The housing law, called the “Crime Free Rental Housing Program” led to the eviction of countless families, including children, for alleged criminal activity that included one tenant or even some non-tenants. This was in addition to the eviction of family members who had reported domestic violence to the police. The housing act even involved allegations from authorities of criminal activity even if the individual wasn’t arrested, charged or convicted. 

According to federal authorities, city councilmembers’ statements in creating the controversial ordinance show that it was designed to reverse “demographic” changes in Hesperia.

The suit, alleges that the housing law was put in place for one primary reason, to drive minorities out of the city of Hesperia. The DOJ is seeking to stop future similarly discriminatory housing laws and for financial compensation for those tenants that were affected by the ordinance. The housing law was put in effect from Jan. 1, 2016 to July 18, 2017.

The DOJ says that the ordinance violated the Fair Housing Act, which prohibits housing discrimination based on race, color, religion, sex, familial status, national origin, and disability. With the city’s sheriff’s department having determination in which tenants would be evicted, there was an instance when an older Latino couple was removed due to their adult son, who did not live with them, being arrested, the suit said. 

When the measure was initially being drafted, Hesperia Mayor Eric Schmidt made comments about the number of renters that were coming into the city from parts of L.A. County that were known for having large minority populations. According to prosecutors, Schmidt allegedly said that groups left L.A. County  “because it’s a cheap place to live and it’s a place to hide,” and that “the people that aggravate us aren’t from here,” they “come from somewhere else with their tainted history.”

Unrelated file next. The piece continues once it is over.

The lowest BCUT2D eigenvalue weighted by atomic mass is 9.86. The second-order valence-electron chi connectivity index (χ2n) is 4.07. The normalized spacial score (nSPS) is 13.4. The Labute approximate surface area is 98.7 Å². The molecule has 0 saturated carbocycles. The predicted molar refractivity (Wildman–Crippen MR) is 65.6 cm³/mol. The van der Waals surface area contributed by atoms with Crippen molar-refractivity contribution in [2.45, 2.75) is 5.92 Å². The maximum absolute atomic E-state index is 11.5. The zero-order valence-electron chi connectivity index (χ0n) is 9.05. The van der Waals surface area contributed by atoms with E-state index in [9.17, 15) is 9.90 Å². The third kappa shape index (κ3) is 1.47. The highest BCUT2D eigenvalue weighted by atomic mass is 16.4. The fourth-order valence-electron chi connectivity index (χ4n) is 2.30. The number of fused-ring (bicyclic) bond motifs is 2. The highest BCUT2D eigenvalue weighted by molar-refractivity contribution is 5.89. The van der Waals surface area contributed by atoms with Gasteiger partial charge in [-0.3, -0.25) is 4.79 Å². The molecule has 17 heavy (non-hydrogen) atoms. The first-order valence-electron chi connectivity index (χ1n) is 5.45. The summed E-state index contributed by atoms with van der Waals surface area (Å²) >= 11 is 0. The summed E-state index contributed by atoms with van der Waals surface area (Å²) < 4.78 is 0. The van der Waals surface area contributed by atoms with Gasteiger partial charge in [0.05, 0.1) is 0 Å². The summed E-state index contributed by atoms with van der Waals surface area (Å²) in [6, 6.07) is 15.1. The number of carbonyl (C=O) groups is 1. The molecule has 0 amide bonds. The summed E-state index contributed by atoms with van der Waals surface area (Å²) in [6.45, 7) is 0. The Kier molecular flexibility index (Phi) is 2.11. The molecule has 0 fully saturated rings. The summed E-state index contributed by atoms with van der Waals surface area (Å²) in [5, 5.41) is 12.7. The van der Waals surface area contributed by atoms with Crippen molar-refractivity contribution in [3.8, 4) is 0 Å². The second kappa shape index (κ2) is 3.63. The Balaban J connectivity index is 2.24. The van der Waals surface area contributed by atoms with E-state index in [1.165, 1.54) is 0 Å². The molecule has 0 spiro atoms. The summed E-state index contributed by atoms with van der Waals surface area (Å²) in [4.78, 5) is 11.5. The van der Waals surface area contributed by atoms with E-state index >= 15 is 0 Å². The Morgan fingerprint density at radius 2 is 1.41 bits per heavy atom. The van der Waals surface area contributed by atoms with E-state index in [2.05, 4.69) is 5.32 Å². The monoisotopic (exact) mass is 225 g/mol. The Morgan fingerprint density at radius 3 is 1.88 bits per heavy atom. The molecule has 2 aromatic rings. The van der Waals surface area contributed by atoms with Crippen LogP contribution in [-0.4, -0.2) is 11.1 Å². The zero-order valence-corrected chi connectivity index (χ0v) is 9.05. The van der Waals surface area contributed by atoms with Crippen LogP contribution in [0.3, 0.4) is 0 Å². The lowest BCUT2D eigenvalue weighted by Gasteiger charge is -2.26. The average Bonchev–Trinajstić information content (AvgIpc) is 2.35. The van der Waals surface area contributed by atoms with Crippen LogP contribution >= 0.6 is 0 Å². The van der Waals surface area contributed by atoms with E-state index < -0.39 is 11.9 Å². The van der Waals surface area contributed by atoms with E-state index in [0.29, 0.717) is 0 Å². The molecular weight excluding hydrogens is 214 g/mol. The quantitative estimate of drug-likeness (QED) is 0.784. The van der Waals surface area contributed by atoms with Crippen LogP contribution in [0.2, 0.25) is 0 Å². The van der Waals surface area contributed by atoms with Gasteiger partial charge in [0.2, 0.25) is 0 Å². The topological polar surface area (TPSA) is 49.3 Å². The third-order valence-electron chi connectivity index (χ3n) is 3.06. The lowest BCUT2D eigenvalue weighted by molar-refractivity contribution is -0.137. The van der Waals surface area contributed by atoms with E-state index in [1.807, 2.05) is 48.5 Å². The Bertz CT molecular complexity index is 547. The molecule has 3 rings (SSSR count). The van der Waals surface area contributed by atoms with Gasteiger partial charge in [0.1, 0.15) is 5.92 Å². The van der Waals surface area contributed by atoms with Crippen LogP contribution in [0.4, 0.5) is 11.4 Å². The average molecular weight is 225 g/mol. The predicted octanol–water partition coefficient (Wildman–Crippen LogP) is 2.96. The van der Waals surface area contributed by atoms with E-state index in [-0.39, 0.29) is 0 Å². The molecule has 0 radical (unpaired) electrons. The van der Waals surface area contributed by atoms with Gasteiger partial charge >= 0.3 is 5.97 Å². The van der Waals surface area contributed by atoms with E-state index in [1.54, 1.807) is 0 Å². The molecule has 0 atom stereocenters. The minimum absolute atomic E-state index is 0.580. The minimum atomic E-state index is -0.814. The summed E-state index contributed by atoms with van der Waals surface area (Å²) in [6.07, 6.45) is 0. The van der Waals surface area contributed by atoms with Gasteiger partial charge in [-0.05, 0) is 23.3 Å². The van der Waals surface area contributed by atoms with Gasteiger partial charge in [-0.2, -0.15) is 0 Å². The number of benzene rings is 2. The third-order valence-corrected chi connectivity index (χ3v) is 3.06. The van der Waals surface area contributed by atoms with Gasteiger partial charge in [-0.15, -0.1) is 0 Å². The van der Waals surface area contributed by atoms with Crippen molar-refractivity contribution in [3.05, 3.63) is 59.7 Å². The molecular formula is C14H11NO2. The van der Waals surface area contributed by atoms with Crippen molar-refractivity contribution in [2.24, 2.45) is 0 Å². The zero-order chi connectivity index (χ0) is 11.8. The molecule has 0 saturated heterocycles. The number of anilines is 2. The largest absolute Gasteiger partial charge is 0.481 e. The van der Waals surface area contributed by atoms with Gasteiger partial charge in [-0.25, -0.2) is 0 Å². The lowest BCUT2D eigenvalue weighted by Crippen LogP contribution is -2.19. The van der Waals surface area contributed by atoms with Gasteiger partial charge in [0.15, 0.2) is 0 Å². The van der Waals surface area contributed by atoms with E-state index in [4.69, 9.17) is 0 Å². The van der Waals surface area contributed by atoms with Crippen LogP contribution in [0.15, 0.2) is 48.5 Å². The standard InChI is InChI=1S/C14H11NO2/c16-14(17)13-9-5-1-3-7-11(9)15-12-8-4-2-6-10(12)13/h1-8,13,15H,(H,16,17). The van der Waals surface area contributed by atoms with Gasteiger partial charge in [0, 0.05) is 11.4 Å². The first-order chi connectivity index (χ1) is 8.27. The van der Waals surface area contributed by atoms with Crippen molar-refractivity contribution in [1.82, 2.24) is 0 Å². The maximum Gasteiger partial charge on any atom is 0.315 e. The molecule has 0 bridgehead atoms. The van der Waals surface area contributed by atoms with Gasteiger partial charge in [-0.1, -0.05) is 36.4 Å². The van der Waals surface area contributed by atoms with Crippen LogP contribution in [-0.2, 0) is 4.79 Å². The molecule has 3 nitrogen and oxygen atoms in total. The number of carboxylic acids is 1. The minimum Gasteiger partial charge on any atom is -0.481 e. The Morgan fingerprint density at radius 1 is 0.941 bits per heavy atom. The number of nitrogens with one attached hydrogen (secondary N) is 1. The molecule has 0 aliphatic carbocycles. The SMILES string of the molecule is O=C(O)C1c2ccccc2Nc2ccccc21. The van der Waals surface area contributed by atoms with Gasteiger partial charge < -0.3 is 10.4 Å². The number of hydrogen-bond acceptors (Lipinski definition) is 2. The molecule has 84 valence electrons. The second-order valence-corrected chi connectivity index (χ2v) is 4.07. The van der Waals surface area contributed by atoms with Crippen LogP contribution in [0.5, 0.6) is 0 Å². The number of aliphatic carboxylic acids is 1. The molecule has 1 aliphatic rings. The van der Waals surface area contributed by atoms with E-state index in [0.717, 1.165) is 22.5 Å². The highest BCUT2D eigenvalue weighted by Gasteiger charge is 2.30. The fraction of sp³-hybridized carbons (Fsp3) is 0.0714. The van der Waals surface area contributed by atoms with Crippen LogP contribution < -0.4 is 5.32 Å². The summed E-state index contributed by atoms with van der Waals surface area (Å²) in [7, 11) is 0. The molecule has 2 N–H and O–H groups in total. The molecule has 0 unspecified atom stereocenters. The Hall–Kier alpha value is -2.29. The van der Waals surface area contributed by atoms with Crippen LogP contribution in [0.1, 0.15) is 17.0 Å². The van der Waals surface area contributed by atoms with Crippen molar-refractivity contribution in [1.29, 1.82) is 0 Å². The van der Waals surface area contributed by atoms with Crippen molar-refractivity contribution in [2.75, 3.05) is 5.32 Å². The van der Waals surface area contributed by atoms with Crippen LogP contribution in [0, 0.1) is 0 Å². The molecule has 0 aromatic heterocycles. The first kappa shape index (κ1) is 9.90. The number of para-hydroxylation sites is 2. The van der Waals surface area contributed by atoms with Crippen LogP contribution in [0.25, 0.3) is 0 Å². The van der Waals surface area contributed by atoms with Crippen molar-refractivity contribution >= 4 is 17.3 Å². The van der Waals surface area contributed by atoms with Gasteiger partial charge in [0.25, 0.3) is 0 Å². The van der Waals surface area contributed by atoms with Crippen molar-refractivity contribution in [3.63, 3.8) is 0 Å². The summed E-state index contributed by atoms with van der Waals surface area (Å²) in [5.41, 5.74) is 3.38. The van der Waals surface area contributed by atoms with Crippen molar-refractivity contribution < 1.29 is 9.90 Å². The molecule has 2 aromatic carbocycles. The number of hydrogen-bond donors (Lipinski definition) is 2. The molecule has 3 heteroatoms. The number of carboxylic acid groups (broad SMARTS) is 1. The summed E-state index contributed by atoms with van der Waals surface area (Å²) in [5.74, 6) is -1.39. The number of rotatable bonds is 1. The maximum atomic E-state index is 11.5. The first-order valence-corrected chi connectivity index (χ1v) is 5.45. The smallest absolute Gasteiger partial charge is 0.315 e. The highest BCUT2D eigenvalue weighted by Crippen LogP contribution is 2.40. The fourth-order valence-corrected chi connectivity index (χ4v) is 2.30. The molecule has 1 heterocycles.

Another questionable comment came from city councilmember Russ Blewett who allegedly said that Hesperia needed to “improve our demographic,” and that he wanted “those kind of people” that the ordinance would particularly target to get “the hell out of our town. 

“I want their butt kicked out of this community as fast as I can possibly humanly get it done,” Blewett said, according to the suit.

“The Fair Housing Act prohibits local governments from enacting ordinances intended to push out African-American and Latino renters because of their race and national origin, or from enforcing their ordinances in a discriminatory manner,” Assistant Attorney General Eric Dreiband said in the press release. “The United States Department of Justice will continue zealously to enforce the Fair Housing Act against anyone and any organization or institution that violates the law’s protections against race, national origin, and other forms of unlawful discrimination.”

As of now, the city of Hesperia has denied any and all wrongdoing in regard to the DOJ lawsuit. 

Rachel Molina, a spokeswoman for the City of Hesperia, told the Victorville Daily Press that the information presented in the DOJ lawsuit is “factually incorrect and grossly misleading.”